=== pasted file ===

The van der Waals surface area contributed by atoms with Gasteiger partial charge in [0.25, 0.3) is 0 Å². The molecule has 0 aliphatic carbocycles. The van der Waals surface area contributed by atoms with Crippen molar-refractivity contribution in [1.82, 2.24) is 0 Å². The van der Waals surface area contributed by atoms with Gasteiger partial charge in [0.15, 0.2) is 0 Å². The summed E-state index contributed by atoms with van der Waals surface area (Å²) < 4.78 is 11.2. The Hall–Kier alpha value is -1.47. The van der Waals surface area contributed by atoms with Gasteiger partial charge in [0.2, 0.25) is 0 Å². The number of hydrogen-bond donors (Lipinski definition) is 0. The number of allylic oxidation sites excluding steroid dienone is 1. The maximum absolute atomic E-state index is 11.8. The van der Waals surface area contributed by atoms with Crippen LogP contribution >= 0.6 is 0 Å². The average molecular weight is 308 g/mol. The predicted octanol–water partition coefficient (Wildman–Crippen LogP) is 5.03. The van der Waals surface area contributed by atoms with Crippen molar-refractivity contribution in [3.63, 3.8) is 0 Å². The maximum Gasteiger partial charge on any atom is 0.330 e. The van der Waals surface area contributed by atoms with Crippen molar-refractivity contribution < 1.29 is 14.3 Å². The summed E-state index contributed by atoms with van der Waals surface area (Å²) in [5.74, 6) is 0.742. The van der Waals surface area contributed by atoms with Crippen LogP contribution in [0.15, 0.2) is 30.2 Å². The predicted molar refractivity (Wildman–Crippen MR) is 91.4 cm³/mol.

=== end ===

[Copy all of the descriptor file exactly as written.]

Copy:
The van der Waals surface area contributed by atoms with Gasteiger partial charge in [0.25, 0.3) is 0 Å². The molecule has 0 aliphatic carbocycles. The van der Waals surface area contributed by atoms with Crippen molar-refractivity contribution in [1.82, 2.24) is 0 Å². The van der Waals surface area contributed by atoms with Gasteiger partial charge in [0.15, 0.2) is 0 Å². The summed E-state index contributed by atoms with van der Waals surface area (Å²) < 4.78 is 11.2. The Hall–Kier alpha value is -1.47. The van der Waals surface area contributed by atoms with Gasteiger partial charge in [0.2, 0.25) is 0 Å². The number of hydrogen-bond donors (Lipinski definition) is 0. The number of allylic oxidation sites excluding steroid dienone is 1. The maximum absolute atomic E-state index is 11.8. The van der Waals surface area contributed by atoms with Crippen LogP contribution >= 0.6 is 0 Å². The average molecular weight is 308 g/mol. The predicted octanol–water partition coefficient (Wildman–Crippen LogP) is 5.03. The van der Waals surface area contributed by atoms with Crippen molar-refractivity contribution in [3.63, 3.8) is 0 Å². The maximum Gasteiger partial charge on any atom is 0.330 e. The van der Waals surface area contributed by atoms with Crippen molar-refractivity contribution < 1.29 is 14.3 Å². The summed E-state index contributed by atoms with van der Waals surface area (Å²) in [5.74, 6) is 0.742. The van der Waals surface area contributed by atoms with Crippen LogP contribution in [0.15, 0.2) is 30.2 Å². The predicted molar refractivity (Wildman–Crippen MR) is 91.4 cm³/mol.